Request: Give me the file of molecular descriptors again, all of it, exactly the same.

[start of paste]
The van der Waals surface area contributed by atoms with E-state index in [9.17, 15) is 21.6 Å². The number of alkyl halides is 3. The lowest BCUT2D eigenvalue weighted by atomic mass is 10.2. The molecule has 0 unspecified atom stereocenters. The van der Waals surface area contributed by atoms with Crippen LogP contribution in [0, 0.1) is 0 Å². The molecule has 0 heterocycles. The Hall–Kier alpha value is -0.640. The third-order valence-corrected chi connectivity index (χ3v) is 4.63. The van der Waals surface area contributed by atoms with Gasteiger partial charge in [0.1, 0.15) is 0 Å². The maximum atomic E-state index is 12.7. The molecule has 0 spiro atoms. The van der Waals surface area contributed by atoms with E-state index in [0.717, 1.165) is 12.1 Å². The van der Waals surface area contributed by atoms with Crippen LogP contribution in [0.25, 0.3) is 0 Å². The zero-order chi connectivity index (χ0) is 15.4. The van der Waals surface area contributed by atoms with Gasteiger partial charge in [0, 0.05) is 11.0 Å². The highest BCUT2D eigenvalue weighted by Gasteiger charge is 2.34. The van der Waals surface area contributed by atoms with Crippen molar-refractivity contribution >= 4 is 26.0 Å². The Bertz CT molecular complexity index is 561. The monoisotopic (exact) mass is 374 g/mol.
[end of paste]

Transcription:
The van der Waals surface area contributed by atoms with E-state index in [9.17, 15) is 21.6 Å². The number of alkyl halides is 3. The lowest BCUT2D eigenvalue weighted by atomic mass is 10.2. The molecule has 0 unspecified atom stereocenters. The van der Waals surface area contributed by atoms with Crippen LogP contribution in [0, 0.1) is 0 Å². The molecule has 0 heterocycles. The Hall–Kier alpha value is -0.640. The third-order valence-corrected chi connectivity index (χ3v) is 4.63. The van der Waals surface area contributed by atoms with Gasteiger partial charge in [0.1, 0.15) is 0 Å². The maximum atomic E-state index is 12.7. The molecule has 0 spiro atoms. The van der Waals surface area contributed by atoms with E-state index in [0.717, 1.165) is 12.1 Å². The van der Waals surface area contributed by atoms with Crippen LogP contribution in [0.25, 0.3) is 0 Å². The zero-order chi connectivity index (χ0) is 15.4. The van der Waals surface area contributed by atoms with Gasteiger partial charge in [0, 0.05) is 11.0 Å². The highest BCUT2D eigenvalue weighted by Gasteiger charge is 2.34. The van der Waals surface area contributed by atoms with Crippen molar-refractivity contribution >= 4 is 26.0 Å². The Bertz CT molecular complexity index is 561. The monoisotopic (exact) mass is 374 g/mol.